I apologize if this is a duplicate request someplace else, but I could not find an easy way to locate it if it exists, so here we go.

I want a simple breakdown how to use the fields in the URL rewrite tool, none of the answers I see give a clear cut simple answer (maybe layman terms are needed to help).

Hopefully others can find this useful as well.

Fields used in the form:

Type: Custom ID Path: ? - (best way to do this?)

Request Path: ? (is the old url slug such as /earrings/cubic-zircon/bella-gold?)

Target Path: ? - (is the new url path?)

Redirect: No - Yes (simple logic tells me - Yes?)

Description: ? (is this a note relating to why you redirected, internal purposes?)

Thank you for your help in advance on this.

1 Answer 1

  1. Type

    Custom is the only rewrite type you can create via backend. If you select Product or Category, you can select an existing item which populates some of the fields as a convenience but sets the type to Custom anyway.

  2. Store

    Selects the store (view) your rewrite is intended for.

  3. ID Path (influenced by respectively stolen from Marius)

    This is just a unique identifier for the URL rewrite. It has no impact on the rewrite logic. Its purpose is to identify rewrites programmatically – if you intend to do so.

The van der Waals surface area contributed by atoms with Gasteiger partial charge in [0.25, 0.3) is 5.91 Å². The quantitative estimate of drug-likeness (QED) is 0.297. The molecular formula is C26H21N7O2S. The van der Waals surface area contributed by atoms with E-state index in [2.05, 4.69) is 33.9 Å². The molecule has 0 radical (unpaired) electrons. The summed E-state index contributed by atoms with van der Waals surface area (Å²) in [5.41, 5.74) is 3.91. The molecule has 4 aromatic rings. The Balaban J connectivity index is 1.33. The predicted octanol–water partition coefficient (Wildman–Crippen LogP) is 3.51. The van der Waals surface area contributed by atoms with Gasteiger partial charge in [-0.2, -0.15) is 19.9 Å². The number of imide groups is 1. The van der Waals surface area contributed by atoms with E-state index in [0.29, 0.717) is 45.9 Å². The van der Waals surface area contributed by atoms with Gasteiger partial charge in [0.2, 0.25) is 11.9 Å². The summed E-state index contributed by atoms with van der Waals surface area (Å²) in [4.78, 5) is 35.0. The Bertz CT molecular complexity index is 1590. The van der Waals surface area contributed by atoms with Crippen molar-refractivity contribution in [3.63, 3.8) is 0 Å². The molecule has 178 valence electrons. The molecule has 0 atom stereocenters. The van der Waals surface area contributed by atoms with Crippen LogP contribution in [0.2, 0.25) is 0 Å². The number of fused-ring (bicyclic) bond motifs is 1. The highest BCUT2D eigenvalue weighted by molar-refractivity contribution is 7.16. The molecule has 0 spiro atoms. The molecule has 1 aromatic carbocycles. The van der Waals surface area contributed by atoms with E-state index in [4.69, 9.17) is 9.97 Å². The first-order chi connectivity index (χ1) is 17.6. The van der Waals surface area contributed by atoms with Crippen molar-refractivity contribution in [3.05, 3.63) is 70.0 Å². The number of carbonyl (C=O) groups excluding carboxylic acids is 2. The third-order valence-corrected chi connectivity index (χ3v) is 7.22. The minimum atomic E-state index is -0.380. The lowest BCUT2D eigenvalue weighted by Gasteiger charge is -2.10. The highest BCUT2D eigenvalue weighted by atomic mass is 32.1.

For example, product page URLs use product/{product_id} for their id path. Your module might use id paths of the form my_entity_type/{my_entity_id} so you can easily access them later.

    Eventually, a rewrite will work even with a nonsensical id path as long as it's unique per store (view).

  4. Request Path

    This is the path of the original request made by the client/browser marked bold in the following example that is to be rewritten - leading slash omitted: https://magento.example.com/path/to/old/product.html

  5. Target Path

    This is the path you want your visitors to see instead – marked bold in the following example: https://magento.example.com/path/to/new/site.html. This can be an external URL.

  6. Redirect

    You have three options here: no redirect at all, temporary (302) or permanent (301). If you don't want a redirect but rather an internal rewrite of the request – which does a silent rewrite invisible to the user –, go with 'No'. 301 and 302 both send a response with the new location back to the browser which then makes a new request to the given URL, the difference between 301 and 302 being mainly SEO iirc.

  7. Description

    This is purely for internal purposes so you can remember why you made this entry initially – or for any other note related or fully unrelated to this specific rewrite.

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